The marine waters around Argentina are periodically affected by a range of phytoplankton species that are known producers of paralytic shellfish poisoning (PSP) toxins. The toxic dinoflagellates Alexandrium tamarense and Gymnodinium catenatum have been associated with PSP outbreaks in bivalve molluscs such as mussels. These bivalves are used as a food source by a number of species of carnivorous gastropods, including 2 species of marine snails, Zidona dufresnei and Adelomelon beckii. There is, consequently, a significant risk to consumers of the snails, which can accumulate PSP toxins after predation on the bivalves. Forty-one snail samples of carnivorous snails harvested between 1986 and 2012, representing 2 species (Z. dufresnei and A. beckii), were analyzed for PSP by the reference mouse bioassay (MBA) method and an alternative liquid chromatography with fluorescence detection (LC-FLD) method based on AOAC 2005.06. Sample toxicities determined by the 2 methods correlated well, with no statistical difference in the 2 sets of data. The highest levels of PSP were measured in the viscera of the snails, although PSP was still measured in the edible foot muscle as well above the maximum permitted level in many of the samples. The LC-FLD analysis confirmed the presence of toxins in snail samples returning negative MBA results, therefore showing the advantages of using a more sensitive detection method. The LC-FLD results also enabled the assessment of toxin profiles in each of the snail samples, with data confirming the dominance of saxitoxin (STX) in the majority of snails in comparison with the dominant gonyautoxins quantified in the mussel food source. Conversely, a lower number of Z. dufresnei samples did not exhibit the STX-dominant profile, with a total of 4 different profile clusters determined in the 36 samples analyzed. For A. beckii, these variations were not observed, with a consistent STX-dominant profile measured in each of the samples received. There was no correlation between profile type and the year or season of harvest, although there was some indication that the snails harvested from more southern regions (below 39°S) contained lower relative concentrations of STX on average. Results also confirmed there were no significant differences between the profiles determined in the foot, mucus, and viscera matrices. Overall, the study showed good evidence for another useful confirmatory tool for monitoring levels of PSP in 2 species of carnivorous snails. The generation of toxin profile data has enabled the confirmation of the conversion or selective retention of STX in snail tissues. Whilst the majority of Z. dufresnei samples were found to contain the STX-dominant Although, the remainder of samples were found to contain notably different profiles, the reasons for this remain unknown.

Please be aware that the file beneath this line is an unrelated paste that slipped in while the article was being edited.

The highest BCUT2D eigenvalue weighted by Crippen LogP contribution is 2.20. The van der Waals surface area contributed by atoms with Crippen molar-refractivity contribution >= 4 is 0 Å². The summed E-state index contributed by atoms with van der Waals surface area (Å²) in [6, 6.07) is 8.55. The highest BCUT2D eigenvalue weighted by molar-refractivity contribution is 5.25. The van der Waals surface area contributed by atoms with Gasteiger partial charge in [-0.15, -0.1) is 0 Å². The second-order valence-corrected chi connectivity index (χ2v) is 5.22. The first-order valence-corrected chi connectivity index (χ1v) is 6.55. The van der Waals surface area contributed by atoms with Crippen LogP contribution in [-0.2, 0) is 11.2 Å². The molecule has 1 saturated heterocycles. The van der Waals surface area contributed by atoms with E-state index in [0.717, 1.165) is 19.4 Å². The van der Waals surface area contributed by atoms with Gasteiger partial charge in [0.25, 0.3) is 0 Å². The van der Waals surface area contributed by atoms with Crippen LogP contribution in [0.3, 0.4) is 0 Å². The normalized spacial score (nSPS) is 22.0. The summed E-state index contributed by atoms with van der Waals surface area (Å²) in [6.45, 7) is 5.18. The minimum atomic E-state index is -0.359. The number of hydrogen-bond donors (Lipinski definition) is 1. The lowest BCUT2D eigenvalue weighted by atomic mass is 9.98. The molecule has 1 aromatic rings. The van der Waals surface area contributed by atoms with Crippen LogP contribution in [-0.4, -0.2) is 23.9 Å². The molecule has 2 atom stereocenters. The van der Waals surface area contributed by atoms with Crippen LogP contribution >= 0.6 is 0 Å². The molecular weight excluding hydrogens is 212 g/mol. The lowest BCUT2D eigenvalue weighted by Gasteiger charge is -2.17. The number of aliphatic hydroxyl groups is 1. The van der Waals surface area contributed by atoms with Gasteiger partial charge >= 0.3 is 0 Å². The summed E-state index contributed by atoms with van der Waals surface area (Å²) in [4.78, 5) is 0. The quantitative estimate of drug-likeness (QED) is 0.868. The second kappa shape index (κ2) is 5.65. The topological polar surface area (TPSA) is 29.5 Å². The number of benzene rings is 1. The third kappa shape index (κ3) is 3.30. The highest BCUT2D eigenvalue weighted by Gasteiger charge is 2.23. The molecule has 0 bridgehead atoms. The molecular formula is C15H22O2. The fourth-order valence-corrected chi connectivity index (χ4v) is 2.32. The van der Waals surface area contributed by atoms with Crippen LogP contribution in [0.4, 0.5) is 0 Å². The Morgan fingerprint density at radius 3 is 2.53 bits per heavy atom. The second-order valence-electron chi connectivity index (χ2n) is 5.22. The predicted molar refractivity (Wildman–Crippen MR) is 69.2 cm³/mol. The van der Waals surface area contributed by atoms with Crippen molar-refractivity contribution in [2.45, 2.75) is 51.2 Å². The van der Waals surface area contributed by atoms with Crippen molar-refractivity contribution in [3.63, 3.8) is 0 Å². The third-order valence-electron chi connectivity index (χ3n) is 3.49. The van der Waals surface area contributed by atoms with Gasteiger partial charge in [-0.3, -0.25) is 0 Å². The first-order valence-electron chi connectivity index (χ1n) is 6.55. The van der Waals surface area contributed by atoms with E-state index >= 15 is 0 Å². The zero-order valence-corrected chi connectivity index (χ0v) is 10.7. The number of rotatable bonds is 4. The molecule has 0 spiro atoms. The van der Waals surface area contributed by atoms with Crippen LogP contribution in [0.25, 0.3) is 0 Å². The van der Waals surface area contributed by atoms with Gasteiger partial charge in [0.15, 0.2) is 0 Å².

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Vol. 33 • No. 2